It’s still trendy … but claims are becoming generic


Ahead of the Heard

A recent visit to the trendy Granville Island retail zone in Vancouver showed that lifestyle food marketing is still alive. That should come as no surprise being Vancouver likes to promote itself as being the most ecofriendly urban centre in the world, they want to become the “greenest” city in the world by 2020. Well good luck to them – perhaps that will help soften their present image as “riot” city.

Part of being green implies that all food should be organic, free-range, all-natural and of course local. But therein lies the problem for Vancouver’s trendy food retailers and politically-correct restaurateurs – you can hang an organic product label on just about anything as its not much of a marketing advantage anymore, but local is becoming a problem. Sure there are local food producers in the lower mainland and Vancouver Island area, but they tend to be boutique growers with a limited and seasonal supply. That makes it hard on wholesalers and restaurants that want a year around supply. That’s a recipe for mischief and deception – remember the 100 mile diet – well its becoming the 1,000 mile plus diet or no miles at all.

The Public Market at Granville Island has a number of large purveyors of produce and meats. But locally sourced fruits and vegetables are becoming few and very expensive. It’s even harder for meat as local beef in any quantity is almost nonexistent – that sees beef from organic marketers in Alberta being sort of sold as local. It’s easy to do, just put a picture of a smiling cattle ranching family on the counter and just don’t mention where the ranch is located.

By accident or design the big produce sellers at the market are dooming local producers, they tend to display expensive local organic produce right next to much cheaper imported organic produce. The products are essentially identical in appearance and quality (they wouldn’t be the same would they?). What’s a politically correct, socially-aware lifestyle consumer to do – buy that $2 local carrot or that 75 cent imported carrot? Who would know where it really came from – it’s a problem local growers increasingly face.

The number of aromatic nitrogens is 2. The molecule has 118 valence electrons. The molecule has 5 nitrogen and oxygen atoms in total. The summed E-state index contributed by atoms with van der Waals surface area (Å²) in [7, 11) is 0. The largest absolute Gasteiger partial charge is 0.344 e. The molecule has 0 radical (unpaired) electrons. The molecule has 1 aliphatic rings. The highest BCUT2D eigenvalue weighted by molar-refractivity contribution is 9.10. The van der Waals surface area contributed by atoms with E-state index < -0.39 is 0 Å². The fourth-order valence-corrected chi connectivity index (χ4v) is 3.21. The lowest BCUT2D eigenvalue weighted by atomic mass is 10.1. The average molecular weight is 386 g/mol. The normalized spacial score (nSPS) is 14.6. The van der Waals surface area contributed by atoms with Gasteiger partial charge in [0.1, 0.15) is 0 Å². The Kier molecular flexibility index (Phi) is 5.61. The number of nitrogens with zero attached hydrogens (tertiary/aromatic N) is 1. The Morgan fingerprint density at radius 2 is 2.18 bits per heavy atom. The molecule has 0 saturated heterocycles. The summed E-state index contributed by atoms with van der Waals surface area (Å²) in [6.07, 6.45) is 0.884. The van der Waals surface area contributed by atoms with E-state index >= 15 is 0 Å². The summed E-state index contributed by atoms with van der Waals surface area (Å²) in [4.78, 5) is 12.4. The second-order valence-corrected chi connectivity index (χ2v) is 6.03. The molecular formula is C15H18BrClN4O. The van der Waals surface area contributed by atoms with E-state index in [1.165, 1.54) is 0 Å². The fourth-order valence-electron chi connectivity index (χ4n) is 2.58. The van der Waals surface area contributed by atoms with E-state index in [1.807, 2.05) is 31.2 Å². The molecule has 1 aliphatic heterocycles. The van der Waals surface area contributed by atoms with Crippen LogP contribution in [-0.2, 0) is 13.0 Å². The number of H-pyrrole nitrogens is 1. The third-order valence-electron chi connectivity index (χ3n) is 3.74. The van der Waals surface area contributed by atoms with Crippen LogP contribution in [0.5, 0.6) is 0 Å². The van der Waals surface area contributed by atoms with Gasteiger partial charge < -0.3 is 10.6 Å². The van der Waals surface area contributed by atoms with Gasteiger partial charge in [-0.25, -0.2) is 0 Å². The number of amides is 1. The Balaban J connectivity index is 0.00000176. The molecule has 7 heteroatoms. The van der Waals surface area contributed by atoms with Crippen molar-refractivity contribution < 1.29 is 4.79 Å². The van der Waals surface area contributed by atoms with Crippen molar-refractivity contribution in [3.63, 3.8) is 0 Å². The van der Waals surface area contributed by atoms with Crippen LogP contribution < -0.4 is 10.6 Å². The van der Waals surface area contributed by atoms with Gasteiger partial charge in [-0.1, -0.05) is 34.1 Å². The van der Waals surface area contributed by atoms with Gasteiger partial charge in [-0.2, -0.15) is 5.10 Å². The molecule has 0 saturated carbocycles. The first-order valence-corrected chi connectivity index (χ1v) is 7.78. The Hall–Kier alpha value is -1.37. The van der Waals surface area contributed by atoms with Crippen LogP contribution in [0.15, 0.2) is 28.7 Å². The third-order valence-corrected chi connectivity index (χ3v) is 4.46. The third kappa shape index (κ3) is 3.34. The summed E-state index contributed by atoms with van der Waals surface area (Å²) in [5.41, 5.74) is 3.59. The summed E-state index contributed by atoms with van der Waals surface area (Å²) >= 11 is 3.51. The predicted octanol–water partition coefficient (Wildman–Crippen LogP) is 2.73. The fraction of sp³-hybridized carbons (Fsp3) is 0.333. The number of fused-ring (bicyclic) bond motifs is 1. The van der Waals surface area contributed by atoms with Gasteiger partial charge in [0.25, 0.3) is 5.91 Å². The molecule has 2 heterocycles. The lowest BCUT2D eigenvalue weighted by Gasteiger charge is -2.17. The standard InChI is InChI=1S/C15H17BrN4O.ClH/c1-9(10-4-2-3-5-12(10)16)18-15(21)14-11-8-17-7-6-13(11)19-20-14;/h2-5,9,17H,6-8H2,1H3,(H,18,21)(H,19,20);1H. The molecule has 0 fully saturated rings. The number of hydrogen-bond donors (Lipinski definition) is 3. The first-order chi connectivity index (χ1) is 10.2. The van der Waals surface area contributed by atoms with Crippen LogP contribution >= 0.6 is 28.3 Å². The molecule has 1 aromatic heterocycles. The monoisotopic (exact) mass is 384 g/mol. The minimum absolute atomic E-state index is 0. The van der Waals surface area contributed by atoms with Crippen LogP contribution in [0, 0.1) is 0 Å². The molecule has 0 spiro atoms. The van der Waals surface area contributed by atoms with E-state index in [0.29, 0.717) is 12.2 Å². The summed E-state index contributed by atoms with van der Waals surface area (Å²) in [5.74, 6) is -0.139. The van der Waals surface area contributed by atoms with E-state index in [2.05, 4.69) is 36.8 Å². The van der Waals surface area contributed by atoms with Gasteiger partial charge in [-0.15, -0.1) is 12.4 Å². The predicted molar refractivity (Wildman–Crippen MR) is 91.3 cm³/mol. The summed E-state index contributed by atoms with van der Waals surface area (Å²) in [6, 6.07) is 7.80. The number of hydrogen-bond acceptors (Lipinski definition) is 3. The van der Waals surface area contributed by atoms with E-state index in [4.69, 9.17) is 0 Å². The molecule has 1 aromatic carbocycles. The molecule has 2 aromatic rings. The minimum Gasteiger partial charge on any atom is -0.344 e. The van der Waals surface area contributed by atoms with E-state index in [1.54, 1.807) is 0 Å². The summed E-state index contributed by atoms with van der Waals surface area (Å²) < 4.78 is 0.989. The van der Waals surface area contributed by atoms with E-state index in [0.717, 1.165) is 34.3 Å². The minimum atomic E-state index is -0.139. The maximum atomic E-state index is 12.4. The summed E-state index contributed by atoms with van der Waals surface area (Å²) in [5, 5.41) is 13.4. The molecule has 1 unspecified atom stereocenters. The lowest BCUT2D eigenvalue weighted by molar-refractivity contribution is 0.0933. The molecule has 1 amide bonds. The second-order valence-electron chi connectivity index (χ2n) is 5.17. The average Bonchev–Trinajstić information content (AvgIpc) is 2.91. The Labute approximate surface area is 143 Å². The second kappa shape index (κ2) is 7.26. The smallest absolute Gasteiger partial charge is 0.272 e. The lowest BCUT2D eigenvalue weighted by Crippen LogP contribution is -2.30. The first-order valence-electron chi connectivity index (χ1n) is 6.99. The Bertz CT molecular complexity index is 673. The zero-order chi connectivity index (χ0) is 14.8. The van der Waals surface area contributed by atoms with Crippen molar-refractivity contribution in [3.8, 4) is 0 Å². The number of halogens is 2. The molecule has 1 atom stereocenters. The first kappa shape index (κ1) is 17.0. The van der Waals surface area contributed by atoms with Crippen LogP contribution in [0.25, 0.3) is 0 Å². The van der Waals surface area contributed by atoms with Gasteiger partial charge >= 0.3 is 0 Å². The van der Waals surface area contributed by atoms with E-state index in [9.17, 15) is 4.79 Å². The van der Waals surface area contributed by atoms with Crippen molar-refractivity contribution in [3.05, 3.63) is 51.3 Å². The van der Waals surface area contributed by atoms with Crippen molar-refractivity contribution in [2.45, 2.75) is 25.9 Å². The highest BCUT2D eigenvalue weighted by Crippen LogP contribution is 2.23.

It’s the same problem the entire organic industry faces as big time growers, big wholesalers and retailers have surely turned the word organic into something common and generic. And with the connivance of pliant pseudo organic inspection agencies they are able to grow organic produce at about the same price as regular produce.

The Granville Island produce marketers display their products so attractively that whether it’s local organic or not – it doesn’t seem to matter. Consumers seem to be buying on quality and price and imports have that side won hands down. It’s something our own local home-grown direct marketing experts figured out a long time ago. Hutterite Colonies are long time participants in almost every major and medium farmers market in the prairies. They know that quality, price and quantity will win every time and it doesn’t need to be organic.

The Colonies are commercial farm operators and are not shy to use fertilizers, herbicides and pesticides when necessary or when it will increase yields. That puts them a step ahead of most growers. But to be fair they do have an advantage that beats almost everyone except the giant California produce growers, and that’s basically no labour costs.  The dark side is that labour includes child labour on a significant scale. It’s rationalized as part of a child’s education to become a useful member of the colony. The same rationale is used on many family farms where young people work, but that is usually justified by paying them sort of wage. That as a rule does not happen on Hutterite Colonies, it leaves their use of child labour open to question. It has become one of the unmentionables in such labour-intensive production.

One does wonder that markets like the one on Granville Island seem to go through an endless cycle of public perception and marketing. They start out as small grower controlled outlets, them spread into speciality organic outlets, then into large-scale organic outlets, then back into small-scale local growers, and then back into large-scale operators that try to sell everything. Meanwhile the Colonies just watch the flow and carry on as they always have.